That’s why it’s so good to know that with Jesus, we’re never left wondering whether He loves us or not. He never leaves us in suspense as to whether He cares.
If you feel like you could use a clean slate, you’re not the only one.
Birch trees feel the need to start afresh with a new page occasionally, too.
Except they do it literally, by allowing their outer bark to peel off to reveal a fresh layer underneath.
Why do birches do this?
After all, most trees don’t shed their bark. As trees grow from the inside out, their rigid outer bark, which can’t stretch, splits and cracks instead. This gives tree bark the rough texture and fissure-like patterns that we’re all familiar with.
The drawback of these crevices and grooves is that pests and parasites like to burrow into them, which can affect the health of the tree.
Birches have solved this problem by growing smooth bark. This type of bark doesn’t split, which means it’s more impervious to insects, bacteria and fungi. As the birch grows, it exfoliates some of its outer bark, like a snake shedding its skin.
Along with the shed bark the tree is able to cast off insects, moss and lichen at the same time. Birch trees are continually refreshing themselves.
Smart, isn’t it?
Could you use a fresh start, too? Would you like to get rid of some things that are dragging you down?
Sometimes Mother Nature can reach out and bite you.
If you’ve ever suffered the ill effects of a run-in with stinging nettles or poison ivy, you’ll know what I mean.
Both of these plants produce an unpleasant, itchy rash if your exposed skin comes in contact with them. If this happens when you’re out in the woods and nowhere near a pharmacy to buy rash cream, where do you find some relief?
From Mother Nature herself!
The wilderness might have stung you, but it also provides an effective solution.
Plants such as dock and jewelweed (also called touch-me-not) help relieve the sting from nettles and the itch from poison ivy. The sap of these “rescue” plants, when rubbed on the skin, provides a cooling, soothing effect. Native Americans have known this trick for millennia.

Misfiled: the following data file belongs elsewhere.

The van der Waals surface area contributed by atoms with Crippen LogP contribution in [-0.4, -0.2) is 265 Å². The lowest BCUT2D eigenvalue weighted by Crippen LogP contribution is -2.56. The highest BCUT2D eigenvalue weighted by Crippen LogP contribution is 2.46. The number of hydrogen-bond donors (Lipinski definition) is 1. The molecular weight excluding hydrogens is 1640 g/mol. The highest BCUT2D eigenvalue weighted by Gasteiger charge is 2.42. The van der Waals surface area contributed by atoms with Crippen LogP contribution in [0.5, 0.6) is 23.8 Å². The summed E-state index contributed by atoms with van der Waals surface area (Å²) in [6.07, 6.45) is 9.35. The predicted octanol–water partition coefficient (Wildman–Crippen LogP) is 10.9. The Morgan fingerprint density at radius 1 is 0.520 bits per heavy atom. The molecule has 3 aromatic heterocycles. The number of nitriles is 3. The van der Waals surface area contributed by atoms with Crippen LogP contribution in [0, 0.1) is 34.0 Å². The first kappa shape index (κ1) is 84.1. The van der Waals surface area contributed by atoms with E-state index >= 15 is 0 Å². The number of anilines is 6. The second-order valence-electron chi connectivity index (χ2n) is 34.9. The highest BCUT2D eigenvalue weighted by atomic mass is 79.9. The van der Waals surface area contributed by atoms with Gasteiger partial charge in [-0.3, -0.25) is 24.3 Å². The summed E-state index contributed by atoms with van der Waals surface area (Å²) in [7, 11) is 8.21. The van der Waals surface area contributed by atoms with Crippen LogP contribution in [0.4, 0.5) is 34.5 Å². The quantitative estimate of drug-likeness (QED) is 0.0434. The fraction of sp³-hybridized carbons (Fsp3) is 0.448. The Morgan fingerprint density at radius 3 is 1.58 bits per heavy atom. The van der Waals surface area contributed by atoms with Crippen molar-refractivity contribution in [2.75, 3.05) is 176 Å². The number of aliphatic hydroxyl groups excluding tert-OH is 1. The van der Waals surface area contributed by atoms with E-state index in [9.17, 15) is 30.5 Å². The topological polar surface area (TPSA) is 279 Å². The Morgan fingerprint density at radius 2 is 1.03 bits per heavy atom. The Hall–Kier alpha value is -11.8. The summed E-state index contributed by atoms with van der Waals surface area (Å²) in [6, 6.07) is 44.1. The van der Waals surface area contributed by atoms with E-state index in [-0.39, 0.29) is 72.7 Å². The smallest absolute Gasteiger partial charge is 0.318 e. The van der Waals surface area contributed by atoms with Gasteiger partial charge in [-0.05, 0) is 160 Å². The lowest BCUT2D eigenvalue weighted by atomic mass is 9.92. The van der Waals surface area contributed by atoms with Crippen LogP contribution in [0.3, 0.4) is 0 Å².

Conveniently, dock and jewelweed can usually be found growing in the same area as poison ivy and stinging nettles.
Coincidence? I’m not so sure.
I think God placed the “cures” near the harmful plants on purpose.
For one thing, He knew we’d need a ready remedy for skin woes when out in the bush.
Also, it illustrates a truth contained in the Bible:
When we are faced with temptation, God always provides a way of escape along with it.
If you’re a gardener, you probably have a stash of seeds tucked away.
I certainly do. I have a special bin in a cupboard where I store all my seed packets:
Envelopes containing seeds I’ve harvested over the years from plants in my garden. Seeds that friends have collected from their own gardens and then passed on to me, along with handwritten notes about the plants.
Packets of seeds I’ve bought the Botanic Garden’s seed fairs that look intriguing: seeds of rare plants, unusual colours of better known plants, or hard-to-find heirloom varieties of vegetables or flowers.
I have a veritable treasure trove of seeds in my cupboard!
There’s only one problem:
Those seeds are doing me absolutely no good sitting in a bin on a shelf.
I may take the packets out from time to time and look rapturously at the photos on the front. I might imagine how nice it would be to grow such gorgeous flowers or unusual veggies.
But until I put those seeds in the ground, all they are is wishful thinking and pretty pictures.
If I don’t take a step of faith and plant my seeds, I’ll never get a harvest.
Similarly, we sometimes leave our dreams and desires on a shelf, so to speak.